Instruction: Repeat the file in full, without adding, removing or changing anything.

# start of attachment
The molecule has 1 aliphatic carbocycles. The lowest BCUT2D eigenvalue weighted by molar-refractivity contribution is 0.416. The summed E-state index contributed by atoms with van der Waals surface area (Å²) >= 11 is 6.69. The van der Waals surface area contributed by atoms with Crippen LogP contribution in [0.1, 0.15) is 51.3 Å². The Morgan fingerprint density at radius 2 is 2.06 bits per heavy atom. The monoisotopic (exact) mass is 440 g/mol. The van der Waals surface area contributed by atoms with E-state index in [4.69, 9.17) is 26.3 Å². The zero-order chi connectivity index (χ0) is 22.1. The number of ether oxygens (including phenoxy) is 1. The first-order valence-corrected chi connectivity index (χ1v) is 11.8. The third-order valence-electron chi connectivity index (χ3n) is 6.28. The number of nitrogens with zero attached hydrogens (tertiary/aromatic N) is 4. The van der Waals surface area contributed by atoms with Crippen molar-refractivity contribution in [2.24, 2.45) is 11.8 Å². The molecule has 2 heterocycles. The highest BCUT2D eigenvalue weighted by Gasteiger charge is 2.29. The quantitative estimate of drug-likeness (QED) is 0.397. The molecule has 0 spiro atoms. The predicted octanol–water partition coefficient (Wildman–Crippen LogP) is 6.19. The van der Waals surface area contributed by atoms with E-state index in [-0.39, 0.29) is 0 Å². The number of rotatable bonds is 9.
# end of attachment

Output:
The molecule has 1 aliphatic carbocycles. The lowest BCUT2D eigenvalue weighted by molar-refractivity contribution is 0.416. The summed E-state index contributed by atoms with van der Waals surface area (Å²) >= 11 is 6.69. The van der Waals surface area contributed by atoms with Crippen LogP contribution in [0.1, 0.15) is 51.3 Å². The Morgan fingerprint density at radius 2 is 2.06 bits per heavy atom. The monoisotopic (exact) mass is 440 g/mol. The van der Waals surface area contributed by atoms with E-state index in [4.69, 9.17) is 26.3 Å². The zero-order chi connectivity index (χ0) is 22.1. The number of ether oxygens (including phenoxy) is 1. The first-order valence-corrected chi connectivity index (χ1v) is 11.8. The third-order valence-electron chi connectivity index (χ3n) is 6.28. The number of nitrogens with zero attached hydrogens (tertiary/aromatic N) is 4. The van der Waals surface area contributed by atoms with Crippen molar-refractivity contribution in [2.24, 2.45) is 11.8 Å². The molecule has 2 heterocycles. The highest BCUT2D eigenvalue weighted by Gasteiger charge is 2.29. The quantitative estimate of drug-likeness (QED) is 0.397. The molecule has 0 spiro atoms. The predicted octanol–water partition coefficient (Wildman–Crippen LogP) is 6.19. The van der Waals surface area contributed by atoms with E-state index in [-0.39, 0.29) is 0 Å². The number of rotatable bonds is 9.